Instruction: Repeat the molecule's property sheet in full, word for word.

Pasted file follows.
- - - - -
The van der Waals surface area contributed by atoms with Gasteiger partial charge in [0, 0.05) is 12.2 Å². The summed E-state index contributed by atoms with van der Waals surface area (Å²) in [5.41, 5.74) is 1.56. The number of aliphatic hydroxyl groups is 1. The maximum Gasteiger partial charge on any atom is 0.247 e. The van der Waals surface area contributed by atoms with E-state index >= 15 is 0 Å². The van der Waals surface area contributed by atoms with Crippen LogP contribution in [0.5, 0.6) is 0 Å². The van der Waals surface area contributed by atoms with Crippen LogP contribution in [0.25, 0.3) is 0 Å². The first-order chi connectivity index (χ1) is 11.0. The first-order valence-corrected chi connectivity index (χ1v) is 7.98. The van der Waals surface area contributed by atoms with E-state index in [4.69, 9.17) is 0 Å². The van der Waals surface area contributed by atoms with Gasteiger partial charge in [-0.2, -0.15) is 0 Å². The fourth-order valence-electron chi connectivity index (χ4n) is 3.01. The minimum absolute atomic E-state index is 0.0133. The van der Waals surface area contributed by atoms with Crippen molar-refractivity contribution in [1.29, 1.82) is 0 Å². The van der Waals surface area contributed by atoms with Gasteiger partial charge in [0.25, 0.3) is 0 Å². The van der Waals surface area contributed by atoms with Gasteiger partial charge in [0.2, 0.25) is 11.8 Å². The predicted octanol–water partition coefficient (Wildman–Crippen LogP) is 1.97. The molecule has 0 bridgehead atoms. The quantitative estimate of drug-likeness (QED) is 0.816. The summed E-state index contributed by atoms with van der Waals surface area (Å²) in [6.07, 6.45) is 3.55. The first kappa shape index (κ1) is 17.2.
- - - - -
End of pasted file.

The van der Waals surface area contributed by atoms with Gasteiger partial charge in [0, 0.05) is 12.2 Å². The summed E-state index contributed by atoms with van der Waals surface area (Å²) in [5.41, 5.74) is 1.56. The number of aliphatic hydroxyl groups is 1. The maximum Gasteiger partial charge on any atom is 0.247 e. The van der Waals surface area contributed by atoms with E-state index >= 15 is 0 Å². The van der Waals surface area contributed by atoms with Crippen LogP contribution in [0.5, 0.6) is 0 Å². The van der Waals surface area contributed by atoms with Crippen LogP contribution in [0.25, 0.3) is 0 Å². The first-order chi connectivity index (χ1) is 11.0. The first-order valence-corrected chi connectivity index (χ1v) is 7.98. The van der Waals surface area contributed by atoms with E-state index in [4.69, 9.17) is 0 Å². The van der Waals surface area contributed by atoms with Gasteiger partial charge in [-0.2, -0.15) is 0 Å². The fourth-order valence-electron chi connectivity index (χ4n) is 3.01. The minimum absolute atomic E-state index is 0.0133. The van der Waals surface area contributed by atoms with Crippen molar-refractivity contribution in [1.29, 1.82) is 0 Å². The van der Waals surface area contributed by atoms with Gasteiger partial charge in [0.25, 0.3) is 0 Å². The van der Waals surface area contributed by atoms with Gasteiger partial charge in [0.2, 0.25) is 11.8 Å². The predicted octanol–water partition coefficient (Wildman–Crippen LogP) is 1.97. The molecule has 0 bridgehead atoms. The quantitative estimate of drug-likeness (QED) is 0.816. The summed E-state index contributed by atoms with van der Waals surface area (Å²) in [6.07, 6.45) is 3.55. The first kappa shape index (κ1) is 17.2.